I have been awarded a portion of my ex-spouse’s retirement account and I’m told I need a Qualified Domestic Relations Order (“QDRO”) to effectuate the transfer.  How long will it take for the QDRO to be completed so that I can access the funds that were awarded to me?

By Lisa M. Meier

The time that it takes to draft and implement a QDRO varies greatly depending on a variety of factors.   Sometimes the process only takes 4-6 weeks; other times, the process takes 4-6 months. The basic steps involved in the drafting and implementation of a QDRO are as follows:

1.    Contacting the Plan Administrator for the retirement account and requesting the  Summary Plan Description and any sample QDRO language;

2.    Drafting the QDRO;

3.    Sending the draft of the QDRO to the Plan Administrator for preliminary approval;

4.    If the QDRO is rejected, making any necessary revisions to the QDRO and sending the revised draft back to the Plan Administrator for preliminary approval;

5.    If the QDRO is accepted, securing attorneys’ signatures or the parties’ signatures in the event they are not represented by attorneys;

6.     Sending the QDRO to the Court for signature and entry;

7.     Ordering a certified copy of the QDRO once it has been signed and entered by the Court;

8.      Forwarding a certified copy of the QDRO to the Plan Administrator for final review and implementation; and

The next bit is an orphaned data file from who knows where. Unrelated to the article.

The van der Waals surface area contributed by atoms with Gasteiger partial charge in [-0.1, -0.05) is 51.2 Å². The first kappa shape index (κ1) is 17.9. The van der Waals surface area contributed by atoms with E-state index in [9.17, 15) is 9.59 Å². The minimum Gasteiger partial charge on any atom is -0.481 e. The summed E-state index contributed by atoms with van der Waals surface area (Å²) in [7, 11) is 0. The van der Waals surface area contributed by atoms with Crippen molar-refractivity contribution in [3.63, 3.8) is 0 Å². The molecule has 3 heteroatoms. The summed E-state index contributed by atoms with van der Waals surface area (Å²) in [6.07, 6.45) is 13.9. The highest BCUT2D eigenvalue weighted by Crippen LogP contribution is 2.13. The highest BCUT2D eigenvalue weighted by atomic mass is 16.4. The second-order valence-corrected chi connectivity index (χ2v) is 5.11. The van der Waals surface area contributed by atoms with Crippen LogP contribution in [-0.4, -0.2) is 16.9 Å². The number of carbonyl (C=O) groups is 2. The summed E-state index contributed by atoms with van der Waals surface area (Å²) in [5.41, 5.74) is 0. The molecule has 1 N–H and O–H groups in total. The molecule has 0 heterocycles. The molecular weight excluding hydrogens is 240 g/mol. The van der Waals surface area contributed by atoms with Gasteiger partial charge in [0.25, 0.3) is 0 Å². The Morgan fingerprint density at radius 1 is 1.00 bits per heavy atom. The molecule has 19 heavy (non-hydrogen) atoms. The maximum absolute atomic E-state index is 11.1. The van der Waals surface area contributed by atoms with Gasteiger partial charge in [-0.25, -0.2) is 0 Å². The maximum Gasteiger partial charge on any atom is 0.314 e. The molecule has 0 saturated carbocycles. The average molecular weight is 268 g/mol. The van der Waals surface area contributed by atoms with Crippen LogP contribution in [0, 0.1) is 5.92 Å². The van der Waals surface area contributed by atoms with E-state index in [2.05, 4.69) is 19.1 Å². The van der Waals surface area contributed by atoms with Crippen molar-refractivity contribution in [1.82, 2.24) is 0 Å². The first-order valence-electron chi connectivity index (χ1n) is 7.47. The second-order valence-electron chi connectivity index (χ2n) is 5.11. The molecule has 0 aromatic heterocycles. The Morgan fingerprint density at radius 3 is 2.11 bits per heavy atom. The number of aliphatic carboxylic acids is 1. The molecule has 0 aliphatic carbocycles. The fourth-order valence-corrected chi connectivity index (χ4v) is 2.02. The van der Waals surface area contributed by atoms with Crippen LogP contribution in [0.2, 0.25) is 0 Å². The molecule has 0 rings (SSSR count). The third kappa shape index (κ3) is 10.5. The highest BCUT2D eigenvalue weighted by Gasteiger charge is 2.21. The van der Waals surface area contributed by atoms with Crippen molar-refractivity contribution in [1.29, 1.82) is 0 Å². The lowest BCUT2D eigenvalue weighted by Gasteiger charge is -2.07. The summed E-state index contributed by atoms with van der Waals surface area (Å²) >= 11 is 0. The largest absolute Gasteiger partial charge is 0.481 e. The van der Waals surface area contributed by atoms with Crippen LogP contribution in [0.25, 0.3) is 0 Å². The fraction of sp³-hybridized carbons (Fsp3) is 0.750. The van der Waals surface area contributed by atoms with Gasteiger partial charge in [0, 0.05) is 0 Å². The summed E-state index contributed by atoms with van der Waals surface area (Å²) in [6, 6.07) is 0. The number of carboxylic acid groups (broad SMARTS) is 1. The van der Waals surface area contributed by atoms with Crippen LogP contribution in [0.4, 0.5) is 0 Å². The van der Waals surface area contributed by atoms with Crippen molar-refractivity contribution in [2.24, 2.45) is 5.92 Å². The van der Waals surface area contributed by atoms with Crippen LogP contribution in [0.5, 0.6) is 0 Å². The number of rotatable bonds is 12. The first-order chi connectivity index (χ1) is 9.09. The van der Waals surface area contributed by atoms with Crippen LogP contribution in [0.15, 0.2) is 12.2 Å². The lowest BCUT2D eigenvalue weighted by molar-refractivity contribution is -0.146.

9.       Implementation.

In addition to the above listed steps, some Plan Administrators require the expiration of a 30 day comment period and a 60-90 day appeal period after they have received a certified copy of the QDRO before they will implement the terms of the QDRO.  Under federal law, once a Plan Administrator has received a certified copy of a QDRO, they have a reasonable amount of time to implement the QDRO.  While ERISA case law has not specifically defined the term “reasonable,” in one ERISA case, it was determined that a Plan Administrator taking approximately 180 days to implement a QDRO from the date of receipt of a certified copy of the QDRO was reasonable.

In the event the retirement account is a defined benefit plan, you may not be able to access the funds in the account until certain requirements have been met (actual retirement of your ex-spouse, your ex-spouse attaining the “earliest retirement age” as defined by the Plan, etc.).   However, if the retirement account is a defined contribution plan, you will be able to access the funds in the account once you complete the paperwork requesting a withdrawal.  The Plan Administrator will provide this paperwork to you once the QDRO has been implemented.